For the past week we Canadians have ridden an unwelcome emotional roller coaster. The deliberate hit and run killing of Warrant Officer Patrice Vincent in Quebec, an unarmed Corporal Nathan Cirillo gunned down while standing guard at the World War I War Memorial in Ottawa and deadly gunfire in the hallowed halls of our sacred Parliament Buildings, have shaken a nation. We are a country generally unused to such naked violence. Extreme security measures in our national capital are virtually non existent; our Houses of Parliament have never been an armed camp, distant from its citizens. Rather, the general public are welcomed, even encouraged, to attend Question Period and to tour Canada's seat of democracy.
Make no mistake, though, Canada has proven that its fuzzy, warm, "nice" exterior is like a soft glove covering an iron fist. Don't mess with us. Our troops have more than proven their mettle, Vimy Ridge and Juno Beach, being fine examples. We will not be intimidated wrote the Calgary Sun.
Tough talk aside, it has been the remarkable actions of solidarity by Canadian citizens that, for me, have defined the strength and heart of my Canada and brought a lump to my throat and tears to my eyes.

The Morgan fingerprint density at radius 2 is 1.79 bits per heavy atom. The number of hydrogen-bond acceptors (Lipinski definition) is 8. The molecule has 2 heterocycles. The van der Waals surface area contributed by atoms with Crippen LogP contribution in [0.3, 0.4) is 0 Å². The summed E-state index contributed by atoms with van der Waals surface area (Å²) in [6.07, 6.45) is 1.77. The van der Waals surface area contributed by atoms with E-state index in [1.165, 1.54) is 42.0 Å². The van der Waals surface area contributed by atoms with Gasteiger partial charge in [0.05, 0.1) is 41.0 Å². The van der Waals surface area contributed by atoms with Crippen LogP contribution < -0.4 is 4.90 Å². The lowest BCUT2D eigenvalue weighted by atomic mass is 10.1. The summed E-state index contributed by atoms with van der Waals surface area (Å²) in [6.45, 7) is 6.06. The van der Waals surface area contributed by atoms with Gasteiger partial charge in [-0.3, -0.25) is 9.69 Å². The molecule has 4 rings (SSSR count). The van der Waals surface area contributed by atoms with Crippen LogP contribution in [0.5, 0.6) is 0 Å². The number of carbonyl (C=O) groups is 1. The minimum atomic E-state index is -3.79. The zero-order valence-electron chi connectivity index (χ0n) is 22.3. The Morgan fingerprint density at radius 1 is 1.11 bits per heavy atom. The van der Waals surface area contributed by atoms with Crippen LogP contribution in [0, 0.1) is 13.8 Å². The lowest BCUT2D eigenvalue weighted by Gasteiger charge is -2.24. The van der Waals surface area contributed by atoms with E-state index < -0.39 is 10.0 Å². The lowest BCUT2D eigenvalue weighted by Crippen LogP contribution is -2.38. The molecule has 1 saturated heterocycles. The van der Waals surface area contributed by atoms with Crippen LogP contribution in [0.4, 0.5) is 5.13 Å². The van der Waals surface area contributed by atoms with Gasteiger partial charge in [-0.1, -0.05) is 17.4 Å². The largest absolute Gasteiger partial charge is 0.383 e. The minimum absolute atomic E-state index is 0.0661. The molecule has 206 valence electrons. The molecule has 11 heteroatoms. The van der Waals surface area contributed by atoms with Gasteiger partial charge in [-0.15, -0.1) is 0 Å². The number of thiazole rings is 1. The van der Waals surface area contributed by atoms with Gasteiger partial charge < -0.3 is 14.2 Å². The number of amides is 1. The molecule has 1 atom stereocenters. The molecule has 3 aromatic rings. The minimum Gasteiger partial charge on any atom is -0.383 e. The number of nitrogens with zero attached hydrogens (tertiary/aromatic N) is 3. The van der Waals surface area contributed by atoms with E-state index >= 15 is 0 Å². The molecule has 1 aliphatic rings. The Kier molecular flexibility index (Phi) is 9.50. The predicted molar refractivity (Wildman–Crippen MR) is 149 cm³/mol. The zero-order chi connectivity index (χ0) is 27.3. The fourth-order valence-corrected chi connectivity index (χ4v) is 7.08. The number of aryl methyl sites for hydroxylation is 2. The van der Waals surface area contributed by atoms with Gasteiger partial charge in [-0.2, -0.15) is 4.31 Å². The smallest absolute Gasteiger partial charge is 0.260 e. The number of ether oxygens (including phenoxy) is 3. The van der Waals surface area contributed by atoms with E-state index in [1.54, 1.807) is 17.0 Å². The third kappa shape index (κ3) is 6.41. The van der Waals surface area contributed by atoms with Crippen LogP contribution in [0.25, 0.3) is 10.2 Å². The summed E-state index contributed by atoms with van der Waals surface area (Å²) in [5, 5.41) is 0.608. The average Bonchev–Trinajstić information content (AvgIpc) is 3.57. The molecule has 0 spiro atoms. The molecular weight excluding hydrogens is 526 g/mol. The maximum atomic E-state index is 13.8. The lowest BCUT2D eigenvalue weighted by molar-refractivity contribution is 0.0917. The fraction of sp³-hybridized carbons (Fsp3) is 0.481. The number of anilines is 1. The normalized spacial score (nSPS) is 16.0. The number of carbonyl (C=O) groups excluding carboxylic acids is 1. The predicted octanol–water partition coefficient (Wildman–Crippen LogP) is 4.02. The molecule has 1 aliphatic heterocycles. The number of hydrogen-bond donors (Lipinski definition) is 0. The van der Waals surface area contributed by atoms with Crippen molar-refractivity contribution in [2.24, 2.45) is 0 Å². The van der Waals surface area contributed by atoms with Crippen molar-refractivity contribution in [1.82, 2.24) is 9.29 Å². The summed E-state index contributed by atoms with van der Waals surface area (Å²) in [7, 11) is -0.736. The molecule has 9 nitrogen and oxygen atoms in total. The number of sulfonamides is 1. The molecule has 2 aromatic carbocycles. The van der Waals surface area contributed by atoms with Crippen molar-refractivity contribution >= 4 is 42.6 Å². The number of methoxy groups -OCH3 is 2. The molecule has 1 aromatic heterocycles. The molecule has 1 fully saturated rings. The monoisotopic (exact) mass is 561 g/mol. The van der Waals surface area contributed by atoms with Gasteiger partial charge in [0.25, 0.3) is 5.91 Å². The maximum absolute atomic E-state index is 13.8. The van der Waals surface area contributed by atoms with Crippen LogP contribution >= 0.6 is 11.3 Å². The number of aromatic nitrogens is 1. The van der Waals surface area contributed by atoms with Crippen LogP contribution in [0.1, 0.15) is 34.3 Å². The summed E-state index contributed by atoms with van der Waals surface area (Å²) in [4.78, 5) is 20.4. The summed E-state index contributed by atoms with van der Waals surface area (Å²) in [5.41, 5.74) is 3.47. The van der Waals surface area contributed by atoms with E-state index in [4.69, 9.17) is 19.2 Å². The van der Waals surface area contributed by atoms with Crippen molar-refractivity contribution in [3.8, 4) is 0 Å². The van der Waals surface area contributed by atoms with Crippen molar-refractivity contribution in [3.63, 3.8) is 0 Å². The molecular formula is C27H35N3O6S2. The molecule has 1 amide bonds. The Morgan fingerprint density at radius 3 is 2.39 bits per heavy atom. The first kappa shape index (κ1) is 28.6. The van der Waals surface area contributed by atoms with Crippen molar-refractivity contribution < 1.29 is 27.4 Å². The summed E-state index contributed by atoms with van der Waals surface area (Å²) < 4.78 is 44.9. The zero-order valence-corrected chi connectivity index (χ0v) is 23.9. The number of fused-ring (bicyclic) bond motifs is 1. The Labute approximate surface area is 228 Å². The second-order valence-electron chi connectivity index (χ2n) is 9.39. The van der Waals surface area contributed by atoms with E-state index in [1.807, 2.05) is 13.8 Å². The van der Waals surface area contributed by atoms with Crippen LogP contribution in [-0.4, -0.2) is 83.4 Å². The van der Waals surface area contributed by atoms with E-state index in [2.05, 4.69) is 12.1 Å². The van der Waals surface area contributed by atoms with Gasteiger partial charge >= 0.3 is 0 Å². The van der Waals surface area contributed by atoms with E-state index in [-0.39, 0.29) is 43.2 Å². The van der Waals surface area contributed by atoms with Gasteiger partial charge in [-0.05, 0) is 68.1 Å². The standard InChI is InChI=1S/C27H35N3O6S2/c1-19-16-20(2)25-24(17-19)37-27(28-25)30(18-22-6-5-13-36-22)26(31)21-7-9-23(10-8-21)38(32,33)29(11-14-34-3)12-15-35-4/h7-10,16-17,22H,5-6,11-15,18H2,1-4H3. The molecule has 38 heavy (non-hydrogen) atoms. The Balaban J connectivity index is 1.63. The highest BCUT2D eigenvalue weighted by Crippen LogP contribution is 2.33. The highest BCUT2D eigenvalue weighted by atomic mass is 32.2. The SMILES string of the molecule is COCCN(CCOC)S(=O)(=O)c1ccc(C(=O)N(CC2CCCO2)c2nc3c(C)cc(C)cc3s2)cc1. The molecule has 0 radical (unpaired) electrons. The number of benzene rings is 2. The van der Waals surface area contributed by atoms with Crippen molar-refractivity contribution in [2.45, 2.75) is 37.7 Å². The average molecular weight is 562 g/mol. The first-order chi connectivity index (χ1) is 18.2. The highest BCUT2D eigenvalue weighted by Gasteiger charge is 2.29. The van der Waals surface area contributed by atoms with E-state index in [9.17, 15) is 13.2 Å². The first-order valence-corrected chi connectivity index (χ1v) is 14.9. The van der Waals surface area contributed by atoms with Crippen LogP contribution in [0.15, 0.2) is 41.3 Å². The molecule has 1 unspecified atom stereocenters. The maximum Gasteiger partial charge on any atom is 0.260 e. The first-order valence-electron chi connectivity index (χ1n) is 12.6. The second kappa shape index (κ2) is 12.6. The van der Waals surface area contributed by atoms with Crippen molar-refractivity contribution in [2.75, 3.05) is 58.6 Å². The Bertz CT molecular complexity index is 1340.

Gunfire, a targeted downed soldier and panicked fleeing onlookers! Margaret Lerhe, a nurse on her way to work, began to run, not towards her own safety, but into the dangerous chaos and towards Corporal Cirillo. She was the first to administer CPR.
I would love to hug the young cadet in Port Coquitlam, B.C., who daily has, of his own volition, stood guard at his city's cenotaph in memory of Nathan Cirillo.
And to our veterans, who right across our glorious nation, have held vigils for Warrant Officer Patrice Vincent and Corporal Nathan Cirillo, I say thank you. Lest we forget.
As Corporal Nathan Cirillo's body was moved along the Highway of Heroes from Ottawa to his hometown of Hamilton, veterans, emergency workers and young people alike flocked to the highway bridges and streets along his route. No special invitation was provided; "they" just came to honour their fallen soldier. Canadian flags, crisp salutes and somber hands on hearts said it all.
And then there was Ontario's Premier, Kathleen Wynn. With our federal government and much of Ottawa in lockdown, Ms Wynn rose to address the Ontario Legislature. Our belief is that people who are using violence to undermine democracy want us to be silenced, and we refuse to be silenced. Greeted with a standing ovation from all political parties, she then proceeded with the normal question period. God bless you, Kathleen Wynn!
Horrific circumstances and a nation showing remarkable solidarity. I agree, Christopher. Never have I been prouder to be a Canadian than right now. O Canada, how I love thee!